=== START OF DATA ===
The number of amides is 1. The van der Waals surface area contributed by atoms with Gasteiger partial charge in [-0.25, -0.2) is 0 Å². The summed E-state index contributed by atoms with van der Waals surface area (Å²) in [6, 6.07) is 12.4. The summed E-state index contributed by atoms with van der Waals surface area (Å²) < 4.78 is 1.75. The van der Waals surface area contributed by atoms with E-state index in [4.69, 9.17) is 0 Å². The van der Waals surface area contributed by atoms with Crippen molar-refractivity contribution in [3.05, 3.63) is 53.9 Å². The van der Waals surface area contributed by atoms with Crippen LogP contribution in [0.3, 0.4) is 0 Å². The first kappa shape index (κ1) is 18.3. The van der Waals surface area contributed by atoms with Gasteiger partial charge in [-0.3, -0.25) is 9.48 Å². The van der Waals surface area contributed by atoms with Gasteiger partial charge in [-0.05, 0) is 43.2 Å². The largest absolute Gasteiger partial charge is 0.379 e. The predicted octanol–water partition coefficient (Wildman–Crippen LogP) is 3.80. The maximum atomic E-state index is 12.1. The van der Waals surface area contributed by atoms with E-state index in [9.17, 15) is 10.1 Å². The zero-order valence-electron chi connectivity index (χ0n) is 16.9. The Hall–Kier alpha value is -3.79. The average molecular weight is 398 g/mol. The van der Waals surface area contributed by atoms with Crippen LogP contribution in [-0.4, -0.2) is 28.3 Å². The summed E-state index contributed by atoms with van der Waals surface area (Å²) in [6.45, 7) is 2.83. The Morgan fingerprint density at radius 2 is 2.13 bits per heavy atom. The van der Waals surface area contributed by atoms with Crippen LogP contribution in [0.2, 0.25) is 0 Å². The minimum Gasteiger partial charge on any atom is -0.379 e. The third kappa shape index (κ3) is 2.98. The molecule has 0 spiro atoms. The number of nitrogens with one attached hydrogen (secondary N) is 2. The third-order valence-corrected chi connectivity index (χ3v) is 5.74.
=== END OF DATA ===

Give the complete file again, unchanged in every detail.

The number of amides is 1. The van der Waals surface area contributed by atoms with Gasteiger partial charge in [-0.25, -0.2) is 0 Å². The summed E-state index contributed by atoms with van der Waals surface area (Å²) in [6, 6.07) is 12.4. The summed E-state index contributed by atoms with van der Waals surface area (Å²) < 4.78 is 1.75. The van der Waals surface area contributed by atoms with E-state index in [4.69, 9.17) is 0 Å². The van der Waals surface area contributed by atoms with Crippen molar-refractivity contribution in [3.05, 3.63) is 53.9 Å². The van der Waals surface area contributed by atoms with Crippen LogP contribution in [0.3, 0.4) is 0 Å². The first kappa shape index (κ1) is 18.3. The van der Waals surface area contributed by atoms with Gasteiger partial charge in [-0.3, -0.25) is 9.48 Å². The van der Waals surface area contributed by atoms with Gasteiger partial charge in [-0.05, 0) is 43.2 Å². The largest absolute Gasteiger partial charge is 0.379 e. The predicted octanol–water partition coefficient (Wildman–Crippen LogP) is 3.80. The maximum atomic E-state index is 12.1. The van der Waals surface area contributed by atoms with E-state index in [9.17, 15) is 10.1 Å². The zero-order valence-electron chi connectivity index (χ0n) is 16.9. The Hall–Kier alpha value is -3.79. The average molecular weight is 398 g/mol. The van der Waals surface area contributed by atoms with Crippen LogP contribution in [-0.4, -0.2) is 28.3 Å². The summed E-state index contributed by atoms with van der Waals surface area (Å²) in [6.45, 7) is 2.83. The Morgan fingerprint density at radius 2 is 2.13 bits per heavy atom. The van der Waals surface area contributed by atoms with Crippen LogP contribution in [0.2, 0.25) is 0 Å². The minimum Gasteiger partial charge on any atom is -0.379 e. The third kappa shape index (κ3) is 2.98. The molecule has 0 spiro atoms. The number of nitrogens with one attached hydrogen (secondary N) is 2. The third-order valence-corrected chi connectivity index (χ3v) is 5.74.